Something new to worry about: New research funded by the Centers for Disease Control and Prevention has found many people are being exposed to higher levels of a substitute chemical that is being used in place of the potentially toxic BPA though cash register receipts and other paper products.
The study, published in the American Chemical Society journal Environmental Science & Technology, is the first to report widespread exposure to the chemical bisphenol S (BPS) through “thermal paper” – used in cash receipts, recycled paper and currency.
Kurunthachalam Kannan and colleagues, who conducted the study, noted growing evidence of the potentially toxic effects of bisphenol A (BPA) has led some manufacturers to replace it with BPS in thermal paper and other products.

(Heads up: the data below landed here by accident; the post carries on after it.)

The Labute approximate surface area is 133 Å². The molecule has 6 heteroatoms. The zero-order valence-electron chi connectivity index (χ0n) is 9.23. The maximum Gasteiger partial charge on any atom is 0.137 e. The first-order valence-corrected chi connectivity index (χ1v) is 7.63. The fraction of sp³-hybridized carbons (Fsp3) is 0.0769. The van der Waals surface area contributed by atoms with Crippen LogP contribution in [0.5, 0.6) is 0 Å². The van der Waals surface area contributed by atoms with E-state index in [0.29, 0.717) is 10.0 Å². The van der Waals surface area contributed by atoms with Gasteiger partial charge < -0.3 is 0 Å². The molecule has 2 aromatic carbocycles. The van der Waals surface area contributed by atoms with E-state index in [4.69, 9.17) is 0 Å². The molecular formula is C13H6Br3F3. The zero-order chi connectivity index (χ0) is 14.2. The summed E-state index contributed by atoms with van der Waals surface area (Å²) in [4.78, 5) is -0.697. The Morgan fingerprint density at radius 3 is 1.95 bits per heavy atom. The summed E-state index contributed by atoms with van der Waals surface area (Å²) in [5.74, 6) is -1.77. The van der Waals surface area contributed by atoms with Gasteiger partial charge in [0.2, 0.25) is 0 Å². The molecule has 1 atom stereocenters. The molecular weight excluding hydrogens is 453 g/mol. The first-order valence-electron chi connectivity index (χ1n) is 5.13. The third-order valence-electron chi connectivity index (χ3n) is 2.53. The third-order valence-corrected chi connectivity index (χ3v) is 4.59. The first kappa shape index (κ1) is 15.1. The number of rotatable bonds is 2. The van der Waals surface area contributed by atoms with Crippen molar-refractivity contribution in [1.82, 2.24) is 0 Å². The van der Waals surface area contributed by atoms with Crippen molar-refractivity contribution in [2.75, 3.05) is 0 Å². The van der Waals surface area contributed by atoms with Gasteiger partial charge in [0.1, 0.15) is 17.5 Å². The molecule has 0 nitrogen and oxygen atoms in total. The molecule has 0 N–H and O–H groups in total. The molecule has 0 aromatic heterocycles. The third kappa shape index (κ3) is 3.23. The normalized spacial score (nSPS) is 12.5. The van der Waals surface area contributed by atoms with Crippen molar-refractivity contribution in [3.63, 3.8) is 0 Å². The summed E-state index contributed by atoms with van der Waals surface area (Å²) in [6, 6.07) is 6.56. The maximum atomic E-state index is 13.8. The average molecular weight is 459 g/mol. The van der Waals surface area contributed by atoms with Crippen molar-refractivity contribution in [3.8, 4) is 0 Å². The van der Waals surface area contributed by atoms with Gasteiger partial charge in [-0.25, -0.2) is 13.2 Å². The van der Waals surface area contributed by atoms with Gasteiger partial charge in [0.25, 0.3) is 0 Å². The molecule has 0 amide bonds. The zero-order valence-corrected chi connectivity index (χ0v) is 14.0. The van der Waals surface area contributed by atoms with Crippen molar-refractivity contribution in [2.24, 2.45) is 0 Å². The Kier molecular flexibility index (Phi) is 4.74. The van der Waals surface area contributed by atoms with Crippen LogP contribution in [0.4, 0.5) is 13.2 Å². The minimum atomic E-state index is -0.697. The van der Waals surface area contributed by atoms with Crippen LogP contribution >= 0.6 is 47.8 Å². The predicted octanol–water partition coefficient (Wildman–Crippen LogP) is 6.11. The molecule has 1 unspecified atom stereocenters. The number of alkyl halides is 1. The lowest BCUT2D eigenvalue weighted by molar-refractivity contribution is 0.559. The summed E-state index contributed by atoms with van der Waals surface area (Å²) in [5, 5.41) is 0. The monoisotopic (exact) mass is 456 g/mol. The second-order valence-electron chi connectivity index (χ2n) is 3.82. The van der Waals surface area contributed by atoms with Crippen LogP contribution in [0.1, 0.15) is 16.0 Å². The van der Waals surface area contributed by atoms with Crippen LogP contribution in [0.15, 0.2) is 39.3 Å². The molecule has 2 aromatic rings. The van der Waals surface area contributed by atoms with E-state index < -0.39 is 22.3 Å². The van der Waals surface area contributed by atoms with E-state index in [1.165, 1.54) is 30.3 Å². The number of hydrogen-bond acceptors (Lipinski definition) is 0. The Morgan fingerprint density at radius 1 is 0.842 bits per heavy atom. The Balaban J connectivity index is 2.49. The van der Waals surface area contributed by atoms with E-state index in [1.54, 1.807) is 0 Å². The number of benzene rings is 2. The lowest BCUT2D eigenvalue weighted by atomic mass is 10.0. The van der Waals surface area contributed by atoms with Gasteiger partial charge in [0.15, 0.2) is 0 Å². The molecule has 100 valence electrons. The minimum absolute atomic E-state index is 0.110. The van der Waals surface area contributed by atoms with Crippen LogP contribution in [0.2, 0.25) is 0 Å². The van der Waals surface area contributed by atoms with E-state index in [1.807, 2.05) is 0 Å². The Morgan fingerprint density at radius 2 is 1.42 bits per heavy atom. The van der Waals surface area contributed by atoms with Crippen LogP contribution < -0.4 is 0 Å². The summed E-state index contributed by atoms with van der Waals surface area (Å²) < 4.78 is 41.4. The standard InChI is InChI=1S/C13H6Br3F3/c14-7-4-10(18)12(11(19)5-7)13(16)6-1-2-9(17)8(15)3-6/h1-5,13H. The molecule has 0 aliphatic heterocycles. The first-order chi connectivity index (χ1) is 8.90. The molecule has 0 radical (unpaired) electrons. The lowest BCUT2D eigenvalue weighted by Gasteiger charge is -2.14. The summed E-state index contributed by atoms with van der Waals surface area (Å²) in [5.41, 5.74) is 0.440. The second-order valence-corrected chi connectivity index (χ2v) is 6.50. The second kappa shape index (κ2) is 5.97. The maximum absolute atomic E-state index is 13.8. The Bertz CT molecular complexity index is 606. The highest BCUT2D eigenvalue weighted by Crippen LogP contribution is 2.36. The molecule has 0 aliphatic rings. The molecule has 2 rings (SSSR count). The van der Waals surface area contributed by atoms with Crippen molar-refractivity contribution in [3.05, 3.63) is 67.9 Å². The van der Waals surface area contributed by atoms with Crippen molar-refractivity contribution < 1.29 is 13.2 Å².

But they noted BPS “ is closely related to BPA, with some of the same estrogen-mimicking effects, and unanswered questions exist about whether it is safer.” Nevertheless, very little is known about BPS occurrence in the environment, the scientists noted.
For the study, the scientists analyzed 16 types of paper from the U.S., Japan, Korea and Vietnam. They detected BPS in all the receipt paper they tested, 87 percent of the samples of paper currency and 52 percent of recycled paper.
The researchers said people may be absorbing BPS through their skin in larger doses than they absorbed BPA when it was more widely used – 19 times more BPS than BPA. People who handle thermal paper in their jobs may be absorbing much more BPS.
The study was funded by CDC, the National Natural Science Foundation of China and the Department of Science and Technology of Shandong Province.